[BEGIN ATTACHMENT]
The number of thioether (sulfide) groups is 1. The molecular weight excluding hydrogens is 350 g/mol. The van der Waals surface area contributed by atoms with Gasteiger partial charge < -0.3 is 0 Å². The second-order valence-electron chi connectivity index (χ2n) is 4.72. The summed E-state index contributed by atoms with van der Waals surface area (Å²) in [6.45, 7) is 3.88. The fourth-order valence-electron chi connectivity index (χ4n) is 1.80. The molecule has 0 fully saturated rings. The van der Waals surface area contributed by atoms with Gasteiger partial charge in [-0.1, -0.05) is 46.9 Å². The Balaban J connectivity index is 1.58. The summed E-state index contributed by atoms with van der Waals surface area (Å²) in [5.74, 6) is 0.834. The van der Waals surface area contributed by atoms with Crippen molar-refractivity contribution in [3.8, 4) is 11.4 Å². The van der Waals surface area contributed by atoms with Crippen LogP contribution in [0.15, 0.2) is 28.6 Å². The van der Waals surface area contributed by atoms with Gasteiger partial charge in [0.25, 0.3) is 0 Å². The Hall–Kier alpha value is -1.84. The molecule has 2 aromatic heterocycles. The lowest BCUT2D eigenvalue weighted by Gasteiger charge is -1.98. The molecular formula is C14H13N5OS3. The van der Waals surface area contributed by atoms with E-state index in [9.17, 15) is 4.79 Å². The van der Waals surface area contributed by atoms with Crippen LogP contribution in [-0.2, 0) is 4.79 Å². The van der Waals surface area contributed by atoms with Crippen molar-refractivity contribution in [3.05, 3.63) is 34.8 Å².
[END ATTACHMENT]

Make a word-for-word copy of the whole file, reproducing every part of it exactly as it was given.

The number of thioether (sulfide) groups is 1. The molecular weight excluding hydrogens is 350 g/mol. The van der Waals surface area contributed by atoms with Gasteiger partial charge < -0.3 is 0 Å². The second-order valence-electron chi connectivity index (χ2n) is 4.72. The summed E-state index contributed by atoms with van der Waals surface area (Å²) in [6.45, 7) is 3.88. The fourth-order valence-electron chi connectivity index (χ4n) is 1.80. The molecule has 0 fully saturated rings. The van der Waals surface area contributed by atoms with Gasteiger partial charge in [-0.1, -0.05) is 46.9 Å². The Balaban J connectivity index is 1.58. The summed E-state index contributed by atoms with van der Waals surface area (Å²) in [5.74, 6) is 0.834. The van der Waals surface area contributed by atoms with Crippen molar-refractivity contribution in [3.8, 4) is 11.4 Å². The van der Waals surface area contributed by atoms with Crippen LogP contribution in [0.15, 0.2) is 28.6 Å². The van der Waals surface area contributed by atoms with Gasteiger partial charge in [0.25, 0.3) is 0 Å². The Hall–Kier alpha value is -1.84. The molecule has 2 aromatic heterocycles. The lowest BCUT2D eigenvalue weighted by Gasteiger charge is -1.98. The molecular formula is C14H13N5OS3. The van der Waals surface area contributed by atoms with E-state index in [9.17, 15) is 4.79 Å². The van der Waals surface area contributed by atoms with Crippen LogP contribution in [-0.2, 0) is 4.79 Å². The van der Waals surface area contributed by atoms with Crippen molar-refractivity contribution in [3.05, 3.63) is 34.8 Å².